Assume $$f(\vec b)=WX\,\tilde{+}\,b$$ where $W$ and $X$ are two matrices, $\vec b$ is a vector, and $\tilde{+}$ symbol is so-called broadcast plus:

$$\begin{pmatrix} 1 & 2 \\ 3 & 4 \end{pmatrix} \tilde{+} \begin{pmatrix} 5 \\ 6 \end{pmatrix} = \begin{pmatrix} 6 & 7 \\ 9 & 10 \end{pmatrix}$$

How to calculate the gradient matrix of $f(\vec b)$?

As far as I can see you can replace the broadcast operation by adding the matrix

$$B = \begin{bmatrix}b & b & \dots & b \end{bmatrix}.$$

the gradient of the matrix-valued function $f$ with respect to $b$ is given by

$$\dfrac {\partial f_i}{\partial b_j} = \begin{bmatrix}\delta_{ij}&\delta_{ij}&\ldots &\delta_{ij} \end{bmatrix}.$$

In which $\delta_{ij}=1$ if $i=j$ and $\delta_{ij}=0$ if $i\neq j$.

• But what I want actually the gradient of vector $b$, not the matrix $B$. The result is supposed to be a 1-d vector. In your case, I want to know the gradient of $g(b)=\begin{bmatrix}b & b & \dots & b \end{bmatrix}$. Commented Mar 14, 2018 at 1:49

"Broadcasting plus" can be rewritten as matrix multiplication:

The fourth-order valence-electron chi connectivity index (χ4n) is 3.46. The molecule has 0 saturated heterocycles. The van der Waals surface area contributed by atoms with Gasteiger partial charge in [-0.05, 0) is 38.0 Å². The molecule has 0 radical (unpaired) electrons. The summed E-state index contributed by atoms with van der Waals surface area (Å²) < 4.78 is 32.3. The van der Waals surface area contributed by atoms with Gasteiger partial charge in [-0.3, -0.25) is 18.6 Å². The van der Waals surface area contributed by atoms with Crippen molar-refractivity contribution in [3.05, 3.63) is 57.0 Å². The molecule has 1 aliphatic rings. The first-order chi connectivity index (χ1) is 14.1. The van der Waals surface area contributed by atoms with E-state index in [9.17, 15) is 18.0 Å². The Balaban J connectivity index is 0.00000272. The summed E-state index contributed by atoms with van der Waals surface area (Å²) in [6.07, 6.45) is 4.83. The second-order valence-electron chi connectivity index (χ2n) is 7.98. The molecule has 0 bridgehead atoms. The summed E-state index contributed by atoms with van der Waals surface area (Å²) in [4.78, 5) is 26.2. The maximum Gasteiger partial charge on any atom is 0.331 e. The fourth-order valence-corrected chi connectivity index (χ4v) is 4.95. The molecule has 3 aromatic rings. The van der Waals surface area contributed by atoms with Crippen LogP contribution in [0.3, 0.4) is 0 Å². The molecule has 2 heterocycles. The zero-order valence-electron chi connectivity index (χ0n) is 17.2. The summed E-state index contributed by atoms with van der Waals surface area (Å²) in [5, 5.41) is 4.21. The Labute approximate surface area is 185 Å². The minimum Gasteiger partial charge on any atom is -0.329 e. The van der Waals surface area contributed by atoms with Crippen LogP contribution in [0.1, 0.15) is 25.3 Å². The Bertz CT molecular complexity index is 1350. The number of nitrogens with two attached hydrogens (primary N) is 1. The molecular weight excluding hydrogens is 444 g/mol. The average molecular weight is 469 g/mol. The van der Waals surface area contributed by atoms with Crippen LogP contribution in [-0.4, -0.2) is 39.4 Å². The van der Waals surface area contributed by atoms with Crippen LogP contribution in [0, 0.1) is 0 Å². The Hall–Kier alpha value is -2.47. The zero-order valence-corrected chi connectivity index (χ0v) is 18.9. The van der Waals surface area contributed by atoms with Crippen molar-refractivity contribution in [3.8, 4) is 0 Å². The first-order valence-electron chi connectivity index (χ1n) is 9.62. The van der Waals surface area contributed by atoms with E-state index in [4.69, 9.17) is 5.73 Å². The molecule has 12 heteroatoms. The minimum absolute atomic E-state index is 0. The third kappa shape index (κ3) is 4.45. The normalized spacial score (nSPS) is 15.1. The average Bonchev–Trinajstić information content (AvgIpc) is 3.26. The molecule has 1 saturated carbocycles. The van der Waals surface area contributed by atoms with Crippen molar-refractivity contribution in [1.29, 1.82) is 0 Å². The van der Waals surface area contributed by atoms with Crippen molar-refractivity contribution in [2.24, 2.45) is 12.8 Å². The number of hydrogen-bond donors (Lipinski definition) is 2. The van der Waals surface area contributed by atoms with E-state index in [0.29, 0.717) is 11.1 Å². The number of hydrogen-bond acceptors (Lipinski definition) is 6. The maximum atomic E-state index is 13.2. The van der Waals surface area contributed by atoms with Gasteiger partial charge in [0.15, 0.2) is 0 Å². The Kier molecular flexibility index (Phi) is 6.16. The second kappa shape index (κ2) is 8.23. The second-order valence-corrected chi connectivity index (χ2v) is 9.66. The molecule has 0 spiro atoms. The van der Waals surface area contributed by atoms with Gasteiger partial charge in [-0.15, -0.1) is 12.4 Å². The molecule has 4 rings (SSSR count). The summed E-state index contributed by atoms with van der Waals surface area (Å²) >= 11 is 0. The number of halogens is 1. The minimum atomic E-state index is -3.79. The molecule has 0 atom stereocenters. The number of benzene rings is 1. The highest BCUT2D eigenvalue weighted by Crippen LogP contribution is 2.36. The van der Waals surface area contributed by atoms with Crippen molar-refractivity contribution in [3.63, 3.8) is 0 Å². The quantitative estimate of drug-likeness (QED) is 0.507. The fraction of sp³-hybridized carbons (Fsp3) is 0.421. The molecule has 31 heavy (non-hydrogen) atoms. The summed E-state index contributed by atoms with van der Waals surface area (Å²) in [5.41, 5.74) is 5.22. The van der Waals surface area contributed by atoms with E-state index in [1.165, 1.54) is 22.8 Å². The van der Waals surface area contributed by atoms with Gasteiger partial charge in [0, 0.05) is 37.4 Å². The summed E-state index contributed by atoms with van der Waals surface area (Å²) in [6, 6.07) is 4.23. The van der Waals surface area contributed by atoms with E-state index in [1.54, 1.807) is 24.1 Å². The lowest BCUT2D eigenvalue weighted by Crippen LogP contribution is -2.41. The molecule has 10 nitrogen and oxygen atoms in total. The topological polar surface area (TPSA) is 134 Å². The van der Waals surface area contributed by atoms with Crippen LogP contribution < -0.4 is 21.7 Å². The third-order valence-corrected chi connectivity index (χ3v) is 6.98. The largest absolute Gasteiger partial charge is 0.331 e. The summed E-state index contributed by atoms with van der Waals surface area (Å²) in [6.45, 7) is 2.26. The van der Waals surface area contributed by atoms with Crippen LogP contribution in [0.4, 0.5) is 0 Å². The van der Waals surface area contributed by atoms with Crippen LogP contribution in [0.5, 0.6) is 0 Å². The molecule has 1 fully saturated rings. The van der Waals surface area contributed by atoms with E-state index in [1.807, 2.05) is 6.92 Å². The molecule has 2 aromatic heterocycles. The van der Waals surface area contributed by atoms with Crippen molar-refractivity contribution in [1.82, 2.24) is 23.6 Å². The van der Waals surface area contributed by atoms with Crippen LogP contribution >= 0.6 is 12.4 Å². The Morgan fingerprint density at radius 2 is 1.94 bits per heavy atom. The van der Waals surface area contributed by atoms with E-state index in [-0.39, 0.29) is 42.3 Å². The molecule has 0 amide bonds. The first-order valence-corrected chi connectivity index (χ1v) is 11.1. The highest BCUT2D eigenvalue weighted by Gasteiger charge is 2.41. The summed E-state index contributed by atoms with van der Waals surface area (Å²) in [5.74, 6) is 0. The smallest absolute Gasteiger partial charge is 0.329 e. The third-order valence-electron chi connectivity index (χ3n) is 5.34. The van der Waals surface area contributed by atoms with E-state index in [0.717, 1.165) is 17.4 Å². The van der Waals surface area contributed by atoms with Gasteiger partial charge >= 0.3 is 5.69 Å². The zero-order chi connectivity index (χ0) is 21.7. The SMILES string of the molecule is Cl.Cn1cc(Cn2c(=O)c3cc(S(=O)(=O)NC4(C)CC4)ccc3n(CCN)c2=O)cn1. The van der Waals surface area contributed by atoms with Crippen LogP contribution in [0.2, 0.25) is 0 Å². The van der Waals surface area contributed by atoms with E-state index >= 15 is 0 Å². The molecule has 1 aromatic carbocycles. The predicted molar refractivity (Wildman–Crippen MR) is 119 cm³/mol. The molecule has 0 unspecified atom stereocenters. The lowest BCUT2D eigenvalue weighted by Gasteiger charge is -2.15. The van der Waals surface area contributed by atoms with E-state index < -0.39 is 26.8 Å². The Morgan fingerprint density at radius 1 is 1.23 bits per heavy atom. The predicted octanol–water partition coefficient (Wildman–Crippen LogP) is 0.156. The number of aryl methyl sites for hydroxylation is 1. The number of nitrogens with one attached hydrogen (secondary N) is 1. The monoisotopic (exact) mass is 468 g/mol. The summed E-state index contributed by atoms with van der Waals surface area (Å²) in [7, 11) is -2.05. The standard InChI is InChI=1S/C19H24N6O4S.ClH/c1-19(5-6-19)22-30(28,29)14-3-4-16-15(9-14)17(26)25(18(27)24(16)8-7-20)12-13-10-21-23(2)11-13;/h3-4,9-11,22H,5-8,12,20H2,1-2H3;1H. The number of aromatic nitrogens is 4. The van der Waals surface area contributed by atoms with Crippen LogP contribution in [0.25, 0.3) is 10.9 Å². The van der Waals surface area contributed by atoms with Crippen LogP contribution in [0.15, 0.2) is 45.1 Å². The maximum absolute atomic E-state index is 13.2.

$$f(\vec b)=WX\,\tilde{+}\,Mb^\top$$ where $$M = \begin{bmatrix}1\\1\\1\\\vdots \\1 \end{bmatrix}$$ is an $$N\times 1$$ matrix, and $$b^\top$$ is a $$1\times N$$ matrix.

Then, broadcasting $$Mb^\top$$ becomes literally the same thing as gradient of the normal matrix multiplication $$WX$$, so the gradient of $$f$$ over $$b^\top$$ will be equal to $$M$$. When used in backpropagation, this will require you to multiply by $$M^\top$$ or $$M$$, which gives:

$$\frac{\partial Loss}{\partial b} = \frac{\partial Loss}{\partial f}M$$

This operation will likely simply sum the gradients in each column. The exact notation depends on the task at hand, since you're taking a gradient of a matrix-valued function.

I've also just written a lengthy post on this on my blog.